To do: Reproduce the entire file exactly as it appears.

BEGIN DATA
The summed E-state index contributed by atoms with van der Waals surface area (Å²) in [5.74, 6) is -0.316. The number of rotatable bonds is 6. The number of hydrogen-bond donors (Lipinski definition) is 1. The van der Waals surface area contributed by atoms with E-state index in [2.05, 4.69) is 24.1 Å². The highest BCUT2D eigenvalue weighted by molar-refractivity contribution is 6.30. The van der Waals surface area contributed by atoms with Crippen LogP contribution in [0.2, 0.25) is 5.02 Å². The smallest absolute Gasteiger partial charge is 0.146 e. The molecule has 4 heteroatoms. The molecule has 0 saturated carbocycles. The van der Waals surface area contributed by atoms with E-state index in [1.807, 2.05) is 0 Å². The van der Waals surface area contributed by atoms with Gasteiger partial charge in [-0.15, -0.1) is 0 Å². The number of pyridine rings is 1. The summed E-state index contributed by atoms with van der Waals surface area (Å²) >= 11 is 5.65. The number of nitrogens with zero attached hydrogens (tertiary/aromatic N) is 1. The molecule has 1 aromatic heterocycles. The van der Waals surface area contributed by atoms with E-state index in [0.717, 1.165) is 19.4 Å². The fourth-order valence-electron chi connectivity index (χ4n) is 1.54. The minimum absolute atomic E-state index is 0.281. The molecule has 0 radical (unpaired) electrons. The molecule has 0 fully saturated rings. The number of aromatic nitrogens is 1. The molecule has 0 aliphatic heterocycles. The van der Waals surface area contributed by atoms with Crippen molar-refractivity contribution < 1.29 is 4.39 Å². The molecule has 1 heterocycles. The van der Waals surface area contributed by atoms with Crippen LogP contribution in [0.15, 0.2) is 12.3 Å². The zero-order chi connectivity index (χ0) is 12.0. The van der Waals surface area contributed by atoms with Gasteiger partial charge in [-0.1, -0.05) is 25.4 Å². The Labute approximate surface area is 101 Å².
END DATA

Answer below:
The summed E-state index contributed by atoms with van der Waals surface area (Å²) in [5.74, 6) is -0.316. The number of rotatable bonds is 6. The number of hydrogen-bond donors (Lipinski definition) is 1. The van der Waals surface area contributed by atoms with E-state index in [2.05, 4.69) is 24.1 Å². The highest BCUT2D eigenvalue weighted by molar-refractivity contribution is 6.30. The van der Waals surface area contributed by atoms with Crippen LogP contribution in [0.2, 0.25) is 5.02 Å². The smallest absolute Gasteiger partial charge is 0.146 e. The molecule has 4 heteroatoms. The molecule has 0 saturated carbocycles. The van der Waals surface area contributed by atoms with E-state index in [1.807, 2.05) is 0 Å². The van der Waals surface area contributed by atoms with Gasteiger partial charge in [-0.15, -0.1) is 0 Å². The number of pyridine rings is 1. The summed E-state index contributed by atoms with van der Waals surface area (Å²) >= 11 is 5.65. The number of nitrogens with zero attached hydrogens (tertiary/aromatic N) is 1. The molecule has 1 aromatic heterocycles. The van der Waals surface area contributed by atoms with E-state index in [0.717, 1.165) is 19.4 Å². The fourth-order valence-electron chi connectivity index (χ4n) is 1.54. The minimum absolute atomic E-state index is 0.281. The molecule has 0 radical (unpaired) electrons. The molecule has 0 fully saturated rings. The number of aromatic nitrogens is 1. The molecule has 0 aliphatic heterocycles. The van der Waals surface area contributed by atoms with Crippen molar-refractivity contribution < 1.29 is 4.39 Å². The molecule has 1 heterocycles. The van der Waals surface area contributed by atoms with Crippen LogP contribution in [0.15, 0.2) is 12.3 Å². The zero-order chi connectivity index (χ0) is 12.0. The van der Waals surface area contributed by atoms with Gasteiger partial charge in [-0.1, -0.05) is 25.4 Å². The Labute approximate surface area is 101 Å².